The EPA estimates that almost a half-million cases of skin cancer, 2.3 million skin cancer deaths and 63 million cases of cataracts have and will be prevented by the Montreal Protocol regulations on ozone-depleting chemicals.
The Atmospheric Health Effects Framework (AHEF) computer model calculated the expected number of new skin cancer cases, skin cancer deaths and cataracts in the U.S. before the Protocol and compared the numbers to the number of each expected after the policies took effect for people born between 1890 and 2100.
"In the late 70s, people realized that these manmade chemicals, chlorofluorocarbons, were destroying the ozone and the ozone layer," said Nancy Akerman, Ph.D. and Environmental Policy Analyst for the Environmental Protection Agency (EPA). "The world came together, and in 1987, they created the Montreal Protocol on Substances that Deplete the Ozone Layer. And the ozone layer is on its way to recovery."
The EPA estimates that the ozone layer will naturally recover to its pre-1980 levels by 2100.
The Montreal Protocol, ratified by all United Nations countries, stopped the production of ozone-depleting chemicals and phased out their use. Initially, most chemicals were chlorofluorocarbons (CFC) used for refrigeration and air conditioners, fire extinguishers and foam making.
Further amendments limited hydro chlorofluorocarbons (HFC) which were developed to replace CFCs.
"The parties agreed that they should also phase down, not out, the latest class of substitutes, which are the hydro fluorocarbons or HFCs," said Akerman. "They're still ozone-depleting, but they don't have as much ozone depletion power as the CFCs."
"Actually, the HFCs are not really thought of generally as ozone-depleting substances, but they were very high greenhouse gases," added Akerman.
Greenhouse gasses trap heat in the atmosphere similar to the way windows in a greenhouse allow the sun's UV radiation to be absorbed by the Earth but don't allow the heat to radiate out.
What is the ozone layer?
The stratosphere's ozone layer, where 90% of the Earth's ozone sits between 6 miles and 31 miles above the surface.
The naturally occurring gas contains three oxygen molecules and filters out the sun's ultraviolet radiation (UVC rays and some UVB rays). UVA rays penetrate and damage the middle layer of skin while the more energetic UVB hits the outer layer.
Ozone holes are actually a thinning of the layer. They are seasonal and peak over Antarctica during their winter (our summer) and sometimes appear over the Arctic in winter.
Since the 1970s, only two Arctic holes formed during the 1996-97 and 2010-11 winters. NOAA stated that those holes resulted from unusually cold weather (a polar vortex remained over pole).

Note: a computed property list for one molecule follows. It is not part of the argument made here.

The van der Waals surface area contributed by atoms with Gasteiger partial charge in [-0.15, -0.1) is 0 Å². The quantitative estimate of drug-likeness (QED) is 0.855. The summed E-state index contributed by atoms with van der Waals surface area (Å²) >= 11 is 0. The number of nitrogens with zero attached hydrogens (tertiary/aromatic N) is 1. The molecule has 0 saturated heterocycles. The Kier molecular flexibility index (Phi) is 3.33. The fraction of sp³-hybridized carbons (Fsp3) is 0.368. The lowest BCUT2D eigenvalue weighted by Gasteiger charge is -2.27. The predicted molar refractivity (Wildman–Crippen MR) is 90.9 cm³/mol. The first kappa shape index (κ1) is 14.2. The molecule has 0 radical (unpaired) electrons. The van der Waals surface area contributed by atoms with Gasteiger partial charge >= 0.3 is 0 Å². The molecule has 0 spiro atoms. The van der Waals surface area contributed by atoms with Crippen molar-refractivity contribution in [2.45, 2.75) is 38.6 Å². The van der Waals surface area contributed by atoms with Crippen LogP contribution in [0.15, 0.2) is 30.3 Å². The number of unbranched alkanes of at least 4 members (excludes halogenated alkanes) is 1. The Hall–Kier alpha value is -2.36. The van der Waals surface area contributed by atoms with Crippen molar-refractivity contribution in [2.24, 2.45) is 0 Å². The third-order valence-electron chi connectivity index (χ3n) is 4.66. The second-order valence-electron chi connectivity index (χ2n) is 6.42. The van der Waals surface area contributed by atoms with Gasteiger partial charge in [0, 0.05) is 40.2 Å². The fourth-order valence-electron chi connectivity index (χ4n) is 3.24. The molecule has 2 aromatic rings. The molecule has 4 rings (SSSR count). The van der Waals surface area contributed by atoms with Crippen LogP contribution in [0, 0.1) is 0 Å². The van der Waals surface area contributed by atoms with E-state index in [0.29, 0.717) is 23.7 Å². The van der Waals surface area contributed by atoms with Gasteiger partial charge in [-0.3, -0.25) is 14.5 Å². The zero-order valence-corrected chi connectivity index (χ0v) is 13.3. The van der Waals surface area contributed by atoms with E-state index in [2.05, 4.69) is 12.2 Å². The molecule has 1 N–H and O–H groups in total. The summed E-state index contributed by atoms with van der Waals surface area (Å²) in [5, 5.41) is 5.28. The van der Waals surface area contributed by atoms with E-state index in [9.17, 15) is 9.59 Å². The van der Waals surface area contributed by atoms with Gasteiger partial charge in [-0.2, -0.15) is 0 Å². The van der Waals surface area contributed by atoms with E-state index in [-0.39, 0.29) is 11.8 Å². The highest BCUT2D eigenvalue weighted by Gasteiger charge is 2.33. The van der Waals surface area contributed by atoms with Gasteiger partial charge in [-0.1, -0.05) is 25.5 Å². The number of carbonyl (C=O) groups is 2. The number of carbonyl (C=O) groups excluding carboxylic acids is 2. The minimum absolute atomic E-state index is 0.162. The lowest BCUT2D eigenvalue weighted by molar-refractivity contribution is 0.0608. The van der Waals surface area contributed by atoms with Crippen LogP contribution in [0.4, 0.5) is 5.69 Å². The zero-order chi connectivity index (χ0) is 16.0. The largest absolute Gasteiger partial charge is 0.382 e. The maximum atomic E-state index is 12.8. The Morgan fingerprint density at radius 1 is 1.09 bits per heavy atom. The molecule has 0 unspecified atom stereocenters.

"The Antarctic one is the one that normally people think about more," said Akerman. "Just because of the climate circulation patterns of the Earth tends to concentrate the chemicals that destroy ozone layer into the Southern Hemisphere and over Antarctica."
One of the largest and deepest since record-keeping began about 40 years ago, a record long-lasting ozone hole occurred in 2020 over Antarctica between August and September. The World Meteorological Organization blamed the severity of the hole on a strong, stable and cold polar vortex as well.
The 2021 hole was the 13th largest in recorded history, according to NOAA and NASA.
Travelers, take note and sunscreen down under
"Australia and New Zealand as well have a lot higher cases of penetration," said Akerman of the UV penetration through the atmosphere in Oceania, which has been linked to skin cancer. "And that's because, in the Southern Hemisphere, the ozone layer tends to be thinner than it does in the Northern Hemisphere."
Scientists measure ozone using balloons and satellites.
"There have been studies that show that just having been exposed to sunburns as a child increases your risk of developing skin cancer later in life," said Akerman. "So the damage does accumulate over time. So you should always take precautions to protect your skin as well as you can whenever you go outdoors."
UV radiation not only damages human organs, but nature is also affected as well.
"You can suppress growth cycles of plants or animals. Like plankton can be highly affected by UV rays, and plankton are at the bottom of the food chain for a lot of things in the ocean," said Akerman. "So you can change the environment around plants and animals, and that affects their regular cycles, which then can have wider-ranging impacts."
Ground level ozone
While stratospheric ozone protects life, ozone at the Earth's surface harms life. We think of low-level ozone as smog. You can check ozone and air quality on your local forecast page in the FOX Weather app.